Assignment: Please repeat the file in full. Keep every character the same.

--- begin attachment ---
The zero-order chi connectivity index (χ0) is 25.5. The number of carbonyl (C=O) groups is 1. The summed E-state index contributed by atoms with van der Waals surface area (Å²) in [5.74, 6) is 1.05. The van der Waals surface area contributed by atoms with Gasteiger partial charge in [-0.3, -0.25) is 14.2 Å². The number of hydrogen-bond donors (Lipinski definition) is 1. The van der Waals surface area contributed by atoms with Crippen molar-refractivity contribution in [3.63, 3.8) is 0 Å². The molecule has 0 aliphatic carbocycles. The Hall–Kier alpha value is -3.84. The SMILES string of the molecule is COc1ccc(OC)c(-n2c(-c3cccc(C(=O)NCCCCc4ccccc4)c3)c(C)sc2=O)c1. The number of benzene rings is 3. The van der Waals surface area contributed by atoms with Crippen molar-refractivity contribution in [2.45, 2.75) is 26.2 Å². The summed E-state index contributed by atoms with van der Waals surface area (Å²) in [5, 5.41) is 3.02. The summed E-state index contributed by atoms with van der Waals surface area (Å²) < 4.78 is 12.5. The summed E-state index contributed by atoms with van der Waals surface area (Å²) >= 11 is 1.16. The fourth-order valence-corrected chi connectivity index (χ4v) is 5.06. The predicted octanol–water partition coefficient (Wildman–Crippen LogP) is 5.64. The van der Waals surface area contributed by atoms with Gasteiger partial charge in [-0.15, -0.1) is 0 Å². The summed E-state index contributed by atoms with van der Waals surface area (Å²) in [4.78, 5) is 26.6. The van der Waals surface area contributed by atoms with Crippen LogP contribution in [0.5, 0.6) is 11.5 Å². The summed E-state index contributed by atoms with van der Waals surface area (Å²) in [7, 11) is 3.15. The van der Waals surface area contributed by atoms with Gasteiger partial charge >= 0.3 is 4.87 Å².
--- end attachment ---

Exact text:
The zero-order chi connectivity index (χ0) is 25.5. The number of carbonyl (C=O) groups is 1. The summed E-state index contributed by atoms with van der Waals surface area (Å²) in [5.74, 6) is 1.05. The van der Waals surface area contributed by atoms with Gasteiger partial charge in [-0.3, -0.25) is 14.2 Å². The number of hydrogen-bond donors (Lipinski definition) is 1. The van der Waals surface area contributed by atoms with Crippen molar-refractivity contribution in [3.63, 3.8) is 0 Å². The molecule has 0 aliphatic carbocycles. The Hall–Kier alpha value is -3.84. The SMILES string of the molecule is COc1ccc(OC)c(-n2c(-c3cccc(C(=O)NCCCCc4ccccc4)c3)c(C)sc2=O)c1. The number of benzene rings is 3. The van der Waals surface area contributed by atoms with Crippen molar-refractivity contribution in [2.45, 2.75) is 26.2 Å². The summed E-state index contributed by atoms with van der Waals surface area (Å²) in [5, 5.41) is 3.02. The summed E-state index contributed by atoms with van der Waals surface area (Å²) < 4.78 is 12.5. The summed E-state index contributed by atoms with van der Waals surface area (Å²) >= 11 is 1.16. The fourth-order valence-corrected chi connectivity index (χ4v) is 5.06. The predicted octanol–water partition coefficient (Wildman–Crippen LogP) is 5.64. The van der Waals surface area contributed by atoms with Gasteiger partial charge in [-0.15, -0.1) is 0 Å². The summed E-state index contributed by atoms with van der Waals surface area (Å²) in [4.78, 5) is 26.6. The van der Waals surface area contributed by atoms with Crippen LogP contribution in [0.5, 0.6) is 11.5 Å². The summed E-state index contributed by atoms with van der Waals surface area (Å²) in [7, 11) is 3.15. The van der Waals surface area contributed by atoms with Gasteiger partial charge >= 0.3 is 4.87 Å².